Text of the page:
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CAST A DEADLY SPELL (1991)

The Pitch: “It’s MAD MEN but with magic!”

Imagine a world of hard boiled men and women, back in the 1940s, where using magic is an everyday facet of life. Now imagine trying to solve crimes in that environment. That was the setup for Martin Campbell’s clever fantasy noir from 1991, and since CAST A DEADLY SPELL was a TV movie already, shifting gears into a weekly series doesn’t feel like too much of a stretch.

Besides, shows like MAD MEN and MASTERS OF SEX have proven that a television series set in America’s recent past has enormous potential to remind us of just how far we’ve come, culturally. Adding a fantasy element and weekly allegories for social unrest practically writes itself (if anything does). And the 1994 sequel WITCH HUNT, directed by Paul Schrader, sets up a clear destination for the Cast a Deadly Spell series, which would take our hero Det. Lovecraft from World War II to a parallel McCarthy era, in which the U.S. government literally hunts witches.

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ALIENS (1986)

Pitch: “It’s BAND OF BROTHERS in space!”

When James Cameron added Colonial Marines to the mythology of ALIEN, he turned a fright flick with interstellar chills into an action classic about intergalactic thrills. But can you make a TV series set in the Aliens universe, without the actual aliens everybody knows and loves?

Hell yes you can, because there’s more than one type of alien out there. Don’t forget that Cameron’s film refers to other planets have “indigenous life” already, and Pvt. Hudson refers to previous conflicts as both “standup fights” and “bug hunts.” So a series about a group of hard-asses traveling from planet to planet, getting involved in violent political conflict, fending off scary monsters and becoming unwitting pawns in the ongoing conspiracies of “The Company” would be one hell of a serialized tale. Game on.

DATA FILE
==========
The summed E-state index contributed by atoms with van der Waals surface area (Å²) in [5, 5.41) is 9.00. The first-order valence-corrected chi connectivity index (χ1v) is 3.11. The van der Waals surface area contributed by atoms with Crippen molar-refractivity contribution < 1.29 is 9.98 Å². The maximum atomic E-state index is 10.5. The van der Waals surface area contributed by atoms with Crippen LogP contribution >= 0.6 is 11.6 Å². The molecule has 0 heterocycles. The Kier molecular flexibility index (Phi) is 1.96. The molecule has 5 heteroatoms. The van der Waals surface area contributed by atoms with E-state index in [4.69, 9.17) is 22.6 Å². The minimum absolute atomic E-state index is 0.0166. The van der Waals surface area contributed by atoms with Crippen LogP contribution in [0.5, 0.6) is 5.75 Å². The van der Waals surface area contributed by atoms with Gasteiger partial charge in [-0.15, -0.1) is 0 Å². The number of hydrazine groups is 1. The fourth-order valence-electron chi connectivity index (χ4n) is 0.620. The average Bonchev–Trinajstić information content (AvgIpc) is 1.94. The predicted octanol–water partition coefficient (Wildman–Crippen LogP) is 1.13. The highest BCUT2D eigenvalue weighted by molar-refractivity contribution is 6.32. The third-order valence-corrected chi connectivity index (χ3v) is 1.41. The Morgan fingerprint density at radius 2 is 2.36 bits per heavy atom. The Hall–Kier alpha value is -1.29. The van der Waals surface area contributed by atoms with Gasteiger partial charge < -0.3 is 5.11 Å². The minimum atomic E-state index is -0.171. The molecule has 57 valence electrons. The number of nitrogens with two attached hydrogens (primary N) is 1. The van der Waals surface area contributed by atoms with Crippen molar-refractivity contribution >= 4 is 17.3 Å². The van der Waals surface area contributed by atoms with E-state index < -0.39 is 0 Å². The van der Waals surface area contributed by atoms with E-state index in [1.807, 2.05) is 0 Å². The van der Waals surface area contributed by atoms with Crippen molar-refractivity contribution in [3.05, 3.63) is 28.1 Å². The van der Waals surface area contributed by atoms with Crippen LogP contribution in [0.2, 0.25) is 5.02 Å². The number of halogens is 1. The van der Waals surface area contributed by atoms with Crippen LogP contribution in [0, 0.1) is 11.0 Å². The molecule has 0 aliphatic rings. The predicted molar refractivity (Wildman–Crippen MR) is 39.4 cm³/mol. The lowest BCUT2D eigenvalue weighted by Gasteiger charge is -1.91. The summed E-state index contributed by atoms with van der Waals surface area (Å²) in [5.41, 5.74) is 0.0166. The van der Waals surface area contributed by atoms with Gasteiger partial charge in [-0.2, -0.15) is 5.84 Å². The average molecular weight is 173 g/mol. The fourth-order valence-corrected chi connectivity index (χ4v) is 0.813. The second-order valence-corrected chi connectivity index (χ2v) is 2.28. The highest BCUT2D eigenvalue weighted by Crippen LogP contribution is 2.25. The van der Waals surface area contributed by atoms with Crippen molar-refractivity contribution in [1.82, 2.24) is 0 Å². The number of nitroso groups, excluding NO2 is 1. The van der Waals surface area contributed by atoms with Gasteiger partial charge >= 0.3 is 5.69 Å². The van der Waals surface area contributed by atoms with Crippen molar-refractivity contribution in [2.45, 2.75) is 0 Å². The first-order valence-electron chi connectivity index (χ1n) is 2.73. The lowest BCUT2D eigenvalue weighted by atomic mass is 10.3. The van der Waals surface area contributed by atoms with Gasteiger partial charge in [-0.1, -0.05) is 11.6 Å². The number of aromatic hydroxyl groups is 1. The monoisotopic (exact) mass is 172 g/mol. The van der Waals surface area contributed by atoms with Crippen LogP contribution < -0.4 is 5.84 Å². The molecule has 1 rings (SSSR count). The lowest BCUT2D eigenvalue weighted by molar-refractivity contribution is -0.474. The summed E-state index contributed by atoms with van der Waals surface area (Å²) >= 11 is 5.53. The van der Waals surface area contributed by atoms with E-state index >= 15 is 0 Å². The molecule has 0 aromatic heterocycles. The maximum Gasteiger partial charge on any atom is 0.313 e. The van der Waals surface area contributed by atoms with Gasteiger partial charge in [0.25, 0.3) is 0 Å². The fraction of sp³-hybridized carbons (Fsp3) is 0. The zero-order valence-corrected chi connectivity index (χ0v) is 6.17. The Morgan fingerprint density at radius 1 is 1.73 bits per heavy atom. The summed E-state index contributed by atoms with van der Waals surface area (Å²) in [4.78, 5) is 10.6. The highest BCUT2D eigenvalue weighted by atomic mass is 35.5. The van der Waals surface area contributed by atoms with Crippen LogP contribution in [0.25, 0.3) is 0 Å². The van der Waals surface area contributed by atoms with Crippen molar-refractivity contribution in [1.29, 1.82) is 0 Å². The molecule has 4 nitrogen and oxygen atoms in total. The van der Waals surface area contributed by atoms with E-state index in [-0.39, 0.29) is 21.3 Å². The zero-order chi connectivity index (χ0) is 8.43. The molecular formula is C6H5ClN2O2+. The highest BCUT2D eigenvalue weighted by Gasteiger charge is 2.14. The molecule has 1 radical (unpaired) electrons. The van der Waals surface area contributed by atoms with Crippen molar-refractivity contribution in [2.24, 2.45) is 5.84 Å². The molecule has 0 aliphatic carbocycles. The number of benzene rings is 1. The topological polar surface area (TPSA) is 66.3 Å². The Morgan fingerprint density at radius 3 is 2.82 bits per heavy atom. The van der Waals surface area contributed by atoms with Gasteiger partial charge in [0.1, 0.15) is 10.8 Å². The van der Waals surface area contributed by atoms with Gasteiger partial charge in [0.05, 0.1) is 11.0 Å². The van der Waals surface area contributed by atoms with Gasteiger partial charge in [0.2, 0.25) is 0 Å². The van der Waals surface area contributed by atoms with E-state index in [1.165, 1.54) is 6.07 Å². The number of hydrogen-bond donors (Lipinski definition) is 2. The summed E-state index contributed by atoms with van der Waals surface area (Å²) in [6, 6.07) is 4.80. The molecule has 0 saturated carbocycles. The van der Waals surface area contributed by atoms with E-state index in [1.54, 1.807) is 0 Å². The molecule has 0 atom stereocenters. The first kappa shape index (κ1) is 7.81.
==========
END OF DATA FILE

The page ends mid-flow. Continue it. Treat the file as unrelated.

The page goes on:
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INTERVIEW WITH THE VAMPIRE: VAMPIRE CHRONICLES (1994)

The Pitch: “It’s OUTLANDER with bloodsuckers!”

Before shows like TRUE BLOOD and GAME OF THRONES started adapted novels into serialized entertainment, audiences had to settle for feature film versions that cut out half the good stuff just to fit in a reasonable theatrical running time. But those days are over, and turning a seductive supernatural drama like Anne Rice’s THE VAMPIRE CHRONICLES into a TV show makes more sense than ever.

With over a dozen novels to cull from (and seven more if you count Rice’s LIVES OF THE MAYFAIR WITCHES), showrunners would have ample material to tell the story of these undying, lost souls throughout history, and really delve into the characters and the madness and mythology. And a cable series would be able to really throw money at the many luxurious locations and costumes, and expand on Anne Rice’s world in a way that the Neil Jordan movie – as impressive as it was at the time – barely could. (And it would definitely put the QUEEN OF THE DAMNED movie to shame, wouldn’t it?)